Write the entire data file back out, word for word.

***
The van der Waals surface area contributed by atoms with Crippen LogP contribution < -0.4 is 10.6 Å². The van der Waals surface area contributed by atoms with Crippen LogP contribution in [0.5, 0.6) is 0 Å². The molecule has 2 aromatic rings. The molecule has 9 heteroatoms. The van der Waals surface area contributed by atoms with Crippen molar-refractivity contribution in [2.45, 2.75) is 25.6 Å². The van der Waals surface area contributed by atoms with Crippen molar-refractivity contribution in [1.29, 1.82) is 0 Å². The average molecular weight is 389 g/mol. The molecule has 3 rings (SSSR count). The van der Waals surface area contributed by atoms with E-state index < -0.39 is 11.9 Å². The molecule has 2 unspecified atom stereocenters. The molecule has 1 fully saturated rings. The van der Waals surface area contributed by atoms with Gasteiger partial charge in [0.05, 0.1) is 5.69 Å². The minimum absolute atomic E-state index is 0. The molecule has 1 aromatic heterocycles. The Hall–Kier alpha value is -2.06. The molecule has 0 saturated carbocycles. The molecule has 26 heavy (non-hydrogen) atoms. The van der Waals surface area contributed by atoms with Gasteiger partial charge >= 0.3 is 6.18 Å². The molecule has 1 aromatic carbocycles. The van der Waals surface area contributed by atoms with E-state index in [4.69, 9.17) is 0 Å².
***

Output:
The van der Waals surface area contributed by atoms with Crippen LogP contribution < -0.4 is 10.6 Å². The van der Waals surface area contributed by atoms with Crippen LogP contribution in [0.5, 0.6) is 0 Å². The molecule has 2 aromatic rings. The molecule has 9 heteroatoms. The van der Waals surface area contributed by atoms with Crippen molar-refractivity contribution in [2.45, 2.75) is 25.6 Å². The van der Waals surface area contributed by atoms with Crippen molar-refractivity contribution in [1.29, 1.82) is 0 Å². The average molecular weight is 389 g/mol. The molecule has 3 rings (SSSR count). The van der Waals surface area contributed by atoms with E-state index < -0.39 is 11.9 Å². The molecule has 2 unspecified atom stereocenters. The molecule has 1 fully saturated rings. The van der Waals surface area contributed by atoms with Gasteiger partial charge in [0.05, 0.1) is 5.69 Å². The minimum absolute atomic E-state index is 0. The molecule has 1 aromatic heterocycles. The Hall–Kier alpha value is -2.06. The molecule has 0 saturated carbocycles. The molecule has 26 heavy (non-hydrogen) atoms. The van der Waals surface area contributed by atoms with Gasteiger partial charge >= 0.3 is 6.18 Å². The molecule has 1 aromatic carbocycles. The van der Waals surface area contributed by atoms with E-state index in [4.69, 9.17) is 0 Å².